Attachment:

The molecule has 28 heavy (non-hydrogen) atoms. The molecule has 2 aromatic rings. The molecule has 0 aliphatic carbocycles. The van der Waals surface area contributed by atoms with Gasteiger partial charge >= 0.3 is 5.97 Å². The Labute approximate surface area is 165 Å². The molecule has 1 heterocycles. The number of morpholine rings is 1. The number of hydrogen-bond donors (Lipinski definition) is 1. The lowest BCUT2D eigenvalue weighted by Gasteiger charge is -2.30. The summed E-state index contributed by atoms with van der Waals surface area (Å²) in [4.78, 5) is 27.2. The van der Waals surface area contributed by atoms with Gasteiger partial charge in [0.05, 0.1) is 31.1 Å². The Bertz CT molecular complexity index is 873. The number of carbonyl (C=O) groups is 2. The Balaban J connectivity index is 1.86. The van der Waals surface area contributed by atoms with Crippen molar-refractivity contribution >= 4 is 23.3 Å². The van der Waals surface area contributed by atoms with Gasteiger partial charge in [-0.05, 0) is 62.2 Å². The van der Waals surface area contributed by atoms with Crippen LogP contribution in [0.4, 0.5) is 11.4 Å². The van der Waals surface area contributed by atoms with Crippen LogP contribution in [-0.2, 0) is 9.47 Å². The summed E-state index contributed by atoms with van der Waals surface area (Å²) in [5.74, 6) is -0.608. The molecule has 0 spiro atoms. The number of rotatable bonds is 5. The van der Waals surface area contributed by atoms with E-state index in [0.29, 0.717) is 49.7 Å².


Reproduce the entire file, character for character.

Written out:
The molecule has 28 heavy (non-hydrogen) atoms. The molecule has 2 aromatic rings. The molecule has 0 aliphatic carbocycles. The van der Waals surface area contributed by atoms with Gasteiger partial charge >= 0.3 is 5.97 Å². The Labute approximate surface area is 165 Å². The molecule has 1 heterocycles. The number of morpholine rings is 1. The number of hydrogen-bond donors (Lipinski definition) is 1. The lowest BCUT2D eigenvalue weighted by Gasteiger charge is -2.30. The summed E-state index contributed by atoms with van der Waals surface area (Å²) in [4.78, 5) is 27.2. The van der Waals surface area contributed by atoms with Gasteiger partial charge in [0.05, 0.1) is 31.1 Å². The Bertz CT molecular complexity index is 873. The number of carbonyl (C=O) groups is 2. The Balaban J connectivity index is 1.86. The van der Waals surface area contributed by atoms with Crippen molar-refractivity contribution >= 4 is 23.3 Å². The van der Waals surface area contributed by atoms with Gasteiger partial charge in [-0.05, 0) is 62.2 Å². The van der Waals surface area contributed by atoms with Crippen LogP contribution in [0.4, 0.5) is 11.4 Å². The van der Waals surface area contributed by atoms with Crippen LogP contribution in [-0.2, 0) is 9.47 Å². The summed E-state index contributed by atoms with van der Waals surface area (Å²) in [5.74, 6) is -0.608. The molecule has 0 spiro atoms. The number of rotatable bonds is 5. The van der Waals surface area contributed by atoms with E-state index in [0.29, 0.717) is 49.7 Å².